Ad Aanklag 4: Ek pleit skuldig op hierdie aanklag deurdat ek op of omtrent 21 April 1992 en te of naby Klerksdorp, in die distrik van Klerksdorp, saam met beskuldigdes 1 en 3 wederregtelik en opsetlik vir John Ntamgini, ‘n manlike persoon, gedood het.

Ek erken die korrektheid van die oorsaak van sy dood soos uiteengesit in die relevante lykskouingsverslag.

Alhoewel ek erken dat die oorledene opsetlik gedood is, erken ek dat ek die misdaad gepleeg het met opset by moontlikheidsbewussyn. Alhoewel ek onbewus was toe daar na die mynskag beweeg was met die oorledenes, en by welke mynskag hulle gesterf het, dat beskuldigdes 1 en 3 van voorneme was om die oorledenes te skiet, het ek opset by moontlikheidsbewussyn gehad aangesien ek die moontlikheid voorsien het dat die oorledenes deur beskuldigdes 1 en 3 geskiet kon word en het my nogtans met sodanige intrede versoen. Die misdaad is gepleeg onder die omstandighede soos volledig uiteengesit in paragraaf 4 hieronder.

4. (Die omstandighede waaronder die misdrywe gepleeg is).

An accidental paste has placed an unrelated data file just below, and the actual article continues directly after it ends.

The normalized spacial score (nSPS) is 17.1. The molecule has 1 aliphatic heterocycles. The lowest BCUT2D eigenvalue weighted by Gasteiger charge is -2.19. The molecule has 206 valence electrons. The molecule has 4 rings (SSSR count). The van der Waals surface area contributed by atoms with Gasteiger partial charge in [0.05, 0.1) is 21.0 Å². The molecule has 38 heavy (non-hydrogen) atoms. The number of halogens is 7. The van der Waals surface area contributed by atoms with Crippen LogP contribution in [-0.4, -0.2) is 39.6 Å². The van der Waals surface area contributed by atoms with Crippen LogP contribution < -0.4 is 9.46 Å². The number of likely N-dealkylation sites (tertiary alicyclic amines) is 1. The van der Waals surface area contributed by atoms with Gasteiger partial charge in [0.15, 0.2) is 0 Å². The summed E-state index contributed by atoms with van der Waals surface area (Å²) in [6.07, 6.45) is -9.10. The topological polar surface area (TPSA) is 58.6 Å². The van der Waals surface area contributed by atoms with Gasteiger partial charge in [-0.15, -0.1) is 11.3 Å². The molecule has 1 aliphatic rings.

1. Beskuldigde (sic) en ek het gedurende die dag en aand van 21 April 1992 sterk drank ingeneem. ‘n Groot hoeveelheid sterk drank was verorber voordat daar om ongeveer 21:30 deur beskuldigdes 1 en 3 en myself na Jouberton Drankwinkel in die distrik van Klerksdorp beweeg was met ‘n voertuig. Beskuldigdes 1 en 3 het die oorledene, vermeld in aanklag 3, wat die bestuurder van die Jouberton Drankwinkel is, vanaf sy woonstel na die genoemde Jouberton Drankwinkel geneem waar hulle (beskuldigdes 1 en 3), wat in besit van vuurwapens was, die bestuurder van Jouberton Drankwinkel beveel het om die deur oop te sluit wat toegang tot die perseel verleen. Beskuldigdes 1 en 3 het na die bokant van die drankwinkel met trappe op beweeg, maar ek weet nie wat daar bo gebeur het nie. Beskuldigdes 1 en 3 het egter in die drankwinkel elk ‘n vuurwapen op die oorledene Tsholo en ene Ndingi gerig. Die oorledene vermeld in aanklag 4, John Ntamgini, het by die genoemde drankwinkel opgedaag en die twee oorledenes het ons drie beskuldigdes na ‘n mynskag te Klerksdorp vergesel. Die beskuldigdes het die twee oorledenes by die mynskag laat sit. Skielik het twee skote geklap en ek het gesien dat beskuldigdes 1 en 3 hulle skiet. Ek het nie ‘n pistol gehad nie. Beskuldigdes het die twee oorledenes in die gat (mynskag) afgegooi. Ek weet nie op watter dele van hulle liggame oorledenes geskiet was nie aangesien dit stikdonker was. Beskuldigde 1 en ek het die volgende dag na die mynskag teruggekeer en klippe daarin afgegooi.